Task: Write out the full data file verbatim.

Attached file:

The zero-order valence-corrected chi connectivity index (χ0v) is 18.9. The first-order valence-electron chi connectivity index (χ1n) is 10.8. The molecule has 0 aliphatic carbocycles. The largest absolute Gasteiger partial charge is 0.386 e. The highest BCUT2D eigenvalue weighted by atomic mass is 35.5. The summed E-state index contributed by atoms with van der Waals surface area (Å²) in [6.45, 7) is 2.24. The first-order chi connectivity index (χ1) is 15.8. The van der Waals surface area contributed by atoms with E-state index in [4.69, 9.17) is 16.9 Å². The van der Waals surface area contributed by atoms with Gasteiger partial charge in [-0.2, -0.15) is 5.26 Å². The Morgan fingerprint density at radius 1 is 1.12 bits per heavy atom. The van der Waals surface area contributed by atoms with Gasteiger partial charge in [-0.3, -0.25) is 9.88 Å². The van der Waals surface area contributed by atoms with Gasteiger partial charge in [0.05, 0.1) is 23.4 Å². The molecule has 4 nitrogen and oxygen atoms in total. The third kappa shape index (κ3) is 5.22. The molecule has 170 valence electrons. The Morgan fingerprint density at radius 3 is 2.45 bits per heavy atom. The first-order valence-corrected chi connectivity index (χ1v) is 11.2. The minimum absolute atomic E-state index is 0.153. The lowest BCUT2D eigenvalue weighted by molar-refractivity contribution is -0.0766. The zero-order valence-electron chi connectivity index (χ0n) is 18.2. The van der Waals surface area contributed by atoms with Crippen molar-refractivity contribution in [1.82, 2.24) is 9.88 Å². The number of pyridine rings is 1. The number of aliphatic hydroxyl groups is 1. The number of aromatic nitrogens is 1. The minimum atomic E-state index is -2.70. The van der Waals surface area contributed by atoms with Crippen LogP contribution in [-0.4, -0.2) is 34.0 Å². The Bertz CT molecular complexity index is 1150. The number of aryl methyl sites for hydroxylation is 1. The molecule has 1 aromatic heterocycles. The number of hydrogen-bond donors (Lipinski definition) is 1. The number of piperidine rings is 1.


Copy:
The zero-order valence-corrected chi connectivity index (χ0v) is 18.9. The first-order valence-electron chi connectivity index (χ1n) is 10.8. The molecule has 0 aliphatic carbocycles. The largest absolute Gasteiger partial charge is 0.386 e. The highest BCUT2D eigenvalue weighted by atomic mass is 35.5. The summed E-state index contributed by atoms with van der Waals surface area (Å²) in [6.45, 7) is 2.24. The first-order chi connectivity index (χ1) is 15.8. The van der Waals surface area contributed by atoms with E-state index in [4.69, 9.17) is 16.9 Å². The van der Waals surface area contributed by atoms with Gasteiger partial charge in [-0.2, -0.15) is 5.26 Å². The Morgan fingerprint density at radius 1 is 1.12 bits per heavy atom. The van der Waals surface area contributed by atoms with Gasteiger partial charge in [-0.3, -0.25) is 9.88 Å². The van der Waals surface area contributed by atoms with Gasteiger partial charge in [0.05, 0.1) is 23.4 Å². The molecule has 4 nitrogen and oxygen atoms in total. The third kappa shape index (κ3) is 5.22. The molecule has 170 valence electrons. The Morgan fingerprint density at radius 3 is 2.45 bits per heavy atom. The first-order valence-corrected chi connectivity index (χ1v) is 11.2. The minimum absolute atomic E-state index is 0.153. The lowest BCUT2D eigenvalue weighted by molar-refractivity contribution is -0.0766. The zero-order valence-electron chi connectivity index (χ0n) is 18.2. The van der Waals surface area contributed by atoms with Crippen molar-refractivity contribution in [1.82, 2.24) is 9.88 Å². The number of pyridine rings is 1. The number of aliphatic hydroxyl groups is 1. The number of aromatic nitrogens is 1. The minimum atomic E-state index is -2.70. The van der Waals surface area contributed by atoms with Crippen LogP contribution in [-0.4, -0.2) is 34.0 Å². The Bertz CT molecular complexity index is 1150. The number of aryl methyl sites for hydroxylation is 1. The molecule has 1 aromatic heterocycles. The number of hydrogen-bond donors (Lipinski definition) is 1. The number of piperidine rings is 1.